C. Adaptations Difer in Aerobic and Strength Training

rhythmic exercise of low resistance so that whole body 0, uptake is increased many fold over the resting level.) Although hypertrophy of skeletal muscle occurs after the onset of heavy-resistance training by humans (154, 155), aerobic training does not produce hypertrophy of skeletal muscle (181). Indeed, if humans combine heavyresistance training and aerobic training, strength development by skeletal muscle is usually less rapid than with heavy-resistance training only (90, 173, 338, 339). The decreased strength development could be due to diminished recruitment of muscle fibers by central command (339). Although heavy-resistance training by humans increases the cross-sectional area of fast-twitch fibers (391), the percentage relative area of a muscle that is composed of fast-twitch fibers decreases in aerobically trained skeletal muscle (133). Although heavyresistance training decreases the mitochondrial volume in human skeletal muscle (257, 260, 261), aerobic training increases mitochondrial volume in human skeletal muscle (193). Likewise, although mitochondrial enzyme activity per gram of skeletal muscle is unchanged (346) or decreased (390, 391) by heavy-resistance training by humans, it increases with aerobic training (341). Heavyresistance training by humans either decreases, or has no effect, on capillary density in hypertrophied skeletal muscle (389), but aerobic training increases the capillary per muscle fiber ratio, capillary density, and the number of capillaries around a given muscle fiber (341). These findings lead to the conclusion that molecular and cellular responses initiating adaptations are likely different for heavy-resistance training versus aerobic training, since the two result in different patterns of protein expression in skeletal muscle of humans.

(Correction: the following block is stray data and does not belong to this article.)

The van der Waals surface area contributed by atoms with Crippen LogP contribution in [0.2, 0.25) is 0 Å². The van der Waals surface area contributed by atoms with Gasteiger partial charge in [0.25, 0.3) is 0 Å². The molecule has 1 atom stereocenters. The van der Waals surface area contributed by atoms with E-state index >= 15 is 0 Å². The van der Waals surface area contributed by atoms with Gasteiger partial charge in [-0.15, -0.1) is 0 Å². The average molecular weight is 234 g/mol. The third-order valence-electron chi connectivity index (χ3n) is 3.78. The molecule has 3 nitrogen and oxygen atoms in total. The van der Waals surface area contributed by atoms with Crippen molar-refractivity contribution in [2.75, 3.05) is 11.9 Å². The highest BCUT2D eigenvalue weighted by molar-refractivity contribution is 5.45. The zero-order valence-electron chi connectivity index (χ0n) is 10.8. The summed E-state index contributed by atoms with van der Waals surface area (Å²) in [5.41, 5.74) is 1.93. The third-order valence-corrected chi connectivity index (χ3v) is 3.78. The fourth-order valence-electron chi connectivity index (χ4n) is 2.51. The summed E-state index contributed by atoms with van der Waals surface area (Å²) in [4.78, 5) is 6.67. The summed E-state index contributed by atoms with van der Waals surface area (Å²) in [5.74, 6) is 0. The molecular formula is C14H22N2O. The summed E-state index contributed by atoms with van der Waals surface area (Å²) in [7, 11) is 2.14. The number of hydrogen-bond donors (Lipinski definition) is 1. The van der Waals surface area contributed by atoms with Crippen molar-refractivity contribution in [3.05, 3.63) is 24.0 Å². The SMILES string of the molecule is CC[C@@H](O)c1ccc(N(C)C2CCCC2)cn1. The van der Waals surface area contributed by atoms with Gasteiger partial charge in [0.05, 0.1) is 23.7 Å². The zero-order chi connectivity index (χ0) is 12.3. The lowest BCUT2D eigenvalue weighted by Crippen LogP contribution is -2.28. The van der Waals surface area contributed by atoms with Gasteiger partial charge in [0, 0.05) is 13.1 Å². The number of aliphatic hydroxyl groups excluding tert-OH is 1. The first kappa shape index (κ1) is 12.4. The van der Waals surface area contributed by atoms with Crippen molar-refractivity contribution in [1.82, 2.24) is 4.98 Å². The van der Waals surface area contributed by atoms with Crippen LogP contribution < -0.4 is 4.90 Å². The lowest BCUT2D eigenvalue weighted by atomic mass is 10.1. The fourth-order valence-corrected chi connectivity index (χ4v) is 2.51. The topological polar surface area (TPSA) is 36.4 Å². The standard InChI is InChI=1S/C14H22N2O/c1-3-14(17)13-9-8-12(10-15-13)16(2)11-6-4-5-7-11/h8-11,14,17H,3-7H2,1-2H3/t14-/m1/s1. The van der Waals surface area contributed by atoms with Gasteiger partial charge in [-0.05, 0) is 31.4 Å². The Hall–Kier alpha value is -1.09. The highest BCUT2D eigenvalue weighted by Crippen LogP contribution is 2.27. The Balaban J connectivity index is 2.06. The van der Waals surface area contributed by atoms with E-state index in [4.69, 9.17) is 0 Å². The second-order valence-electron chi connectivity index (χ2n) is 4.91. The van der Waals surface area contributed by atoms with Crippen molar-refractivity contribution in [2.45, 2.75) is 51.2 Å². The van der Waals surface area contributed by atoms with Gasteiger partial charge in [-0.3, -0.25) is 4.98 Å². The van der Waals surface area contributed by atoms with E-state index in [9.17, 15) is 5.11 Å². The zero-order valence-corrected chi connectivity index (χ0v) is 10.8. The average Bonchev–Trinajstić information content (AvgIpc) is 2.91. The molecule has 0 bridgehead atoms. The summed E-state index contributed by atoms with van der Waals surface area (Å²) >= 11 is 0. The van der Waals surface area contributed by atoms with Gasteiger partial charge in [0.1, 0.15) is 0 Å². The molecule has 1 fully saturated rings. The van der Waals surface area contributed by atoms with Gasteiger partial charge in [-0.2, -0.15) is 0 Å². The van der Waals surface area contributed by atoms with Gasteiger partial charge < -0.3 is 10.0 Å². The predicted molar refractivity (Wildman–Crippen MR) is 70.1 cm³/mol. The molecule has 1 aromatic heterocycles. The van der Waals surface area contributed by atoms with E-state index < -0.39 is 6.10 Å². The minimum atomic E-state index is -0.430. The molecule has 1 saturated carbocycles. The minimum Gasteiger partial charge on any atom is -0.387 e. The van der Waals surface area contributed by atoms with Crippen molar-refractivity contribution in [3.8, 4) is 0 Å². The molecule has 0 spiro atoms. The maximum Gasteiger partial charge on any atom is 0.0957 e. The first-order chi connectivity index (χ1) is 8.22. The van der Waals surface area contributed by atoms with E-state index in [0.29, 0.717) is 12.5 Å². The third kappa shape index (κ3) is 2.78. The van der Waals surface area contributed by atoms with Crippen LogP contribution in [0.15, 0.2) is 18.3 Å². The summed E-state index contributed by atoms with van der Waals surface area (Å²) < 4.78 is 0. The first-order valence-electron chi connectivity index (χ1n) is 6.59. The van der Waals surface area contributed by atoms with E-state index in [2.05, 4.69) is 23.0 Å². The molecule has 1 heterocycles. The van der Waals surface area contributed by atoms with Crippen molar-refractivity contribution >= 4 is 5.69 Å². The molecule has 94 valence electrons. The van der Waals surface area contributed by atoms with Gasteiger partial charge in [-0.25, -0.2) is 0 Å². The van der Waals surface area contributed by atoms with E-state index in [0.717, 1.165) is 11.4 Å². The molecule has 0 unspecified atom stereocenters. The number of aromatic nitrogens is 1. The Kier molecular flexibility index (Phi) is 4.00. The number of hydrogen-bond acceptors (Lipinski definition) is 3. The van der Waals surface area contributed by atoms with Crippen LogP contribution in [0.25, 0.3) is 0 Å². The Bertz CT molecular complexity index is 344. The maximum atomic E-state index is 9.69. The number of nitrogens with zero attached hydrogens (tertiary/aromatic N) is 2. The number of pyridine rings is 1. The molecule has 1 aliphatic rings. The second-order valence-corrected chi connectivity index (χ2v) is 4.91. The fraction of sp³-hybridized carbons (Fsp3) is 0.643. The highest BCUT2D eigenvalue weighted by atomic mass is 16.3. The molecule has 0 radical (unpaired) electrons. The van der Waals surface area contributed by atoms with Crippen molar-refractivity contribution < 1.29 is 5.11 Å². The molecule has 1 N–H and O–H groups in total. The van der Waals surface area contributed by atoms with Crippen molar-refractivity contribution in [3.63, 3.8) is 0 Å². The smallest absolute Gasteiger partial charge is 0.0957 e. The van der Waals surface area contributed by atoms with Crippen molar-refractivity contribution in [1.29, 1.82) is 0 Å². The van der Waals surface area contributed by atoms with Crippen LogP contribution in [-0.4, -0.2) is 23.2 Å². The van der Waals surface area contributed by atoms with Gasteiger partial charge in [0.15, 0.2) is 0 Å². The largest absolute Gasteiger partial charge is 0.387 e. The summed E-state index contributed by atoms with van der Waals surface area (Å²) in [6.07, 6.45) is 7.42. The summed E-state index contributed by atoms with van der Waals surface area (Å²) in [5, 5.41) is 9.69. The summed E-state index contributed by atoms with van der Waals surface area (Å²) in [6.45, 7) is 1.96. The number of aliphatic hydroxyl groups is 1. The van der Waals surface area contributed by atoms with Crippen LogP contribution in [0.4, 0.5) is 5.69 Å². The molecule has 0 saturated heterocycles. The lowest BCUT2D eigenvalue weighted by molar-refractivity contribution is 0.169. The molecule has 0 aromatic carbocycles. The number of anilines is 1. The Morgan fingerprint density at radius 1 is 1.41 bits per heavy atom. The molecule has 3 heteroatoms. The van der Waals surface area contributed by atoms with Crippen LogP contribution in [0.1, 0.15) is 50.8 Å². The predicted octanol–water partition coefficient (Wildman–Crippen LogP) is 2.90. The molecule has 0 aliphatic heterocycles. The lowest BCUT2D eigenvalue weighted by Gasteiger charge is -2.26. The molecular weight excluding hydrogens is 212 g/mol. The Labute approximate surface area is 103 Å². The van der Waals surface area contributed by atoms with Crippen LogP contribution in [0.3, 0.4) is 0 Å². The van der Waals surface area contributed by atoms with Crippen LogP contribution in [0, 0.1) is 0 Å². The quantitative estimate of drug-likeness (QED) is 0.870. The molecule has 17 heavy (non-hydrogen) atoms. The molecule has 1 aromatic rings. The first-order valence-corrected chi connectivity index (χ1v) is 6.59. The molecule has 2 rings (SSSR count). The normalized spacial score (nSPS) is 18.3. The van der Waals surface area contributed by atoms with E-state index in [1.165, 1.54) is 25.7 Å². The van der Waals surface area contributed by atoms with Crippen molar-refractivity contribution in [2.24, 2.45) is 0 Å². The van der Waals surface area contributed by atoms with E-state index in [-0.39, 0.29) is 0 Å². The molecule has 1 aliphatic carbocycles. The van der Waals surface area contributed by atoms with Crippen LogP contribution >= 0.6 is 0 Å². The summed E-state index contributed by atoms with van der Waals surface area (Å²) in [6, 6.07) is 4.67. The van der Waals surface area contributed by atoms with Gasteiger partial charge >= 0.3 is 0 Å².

VI. HYPERTROPHY HUMAN PHYSICAL IN ANIMAL ACTIVITY MODELS NOT MIMICKING

A. Adaptations Difler and Humans

Between

Certain

Animal

Models

Programs tance training changes in the some of which the involvement

of aerobic training and of heavy-resisby humans result in different adaptive structure and function of skeletal muscle, are contrasted next. (Aerobic training is of large masses of skeletal muscle in

Some of the adaptive protein expression occurring in animal models of skeletal muscle hypertrophy are not similar to the adaptations that occur in human skeletal muscle after heavy-resistanc.e training. Thus these animal models are classified as not mimicking the human sport of resistance training. For example, significant hypertrophy of skeletal muscle does not occur for 2 mo in humans undergoing heavy-resistance training (401), but significant hypertrophy of skeletal muscle occurs within days of the onset of continuous stretch and of continuous overload of rat or chicken muscles (123,249). Mitochondrial volume density decreases in human skeletal muscle during heavy-resistance training (257, 260, 261), but mitochondrial enzymes rapidly increase in the stretched hypertrophying fast-twitch muscle of the chicken wing (97,186). In addition, the percentage of the total cross-sectional area that is composed of fast-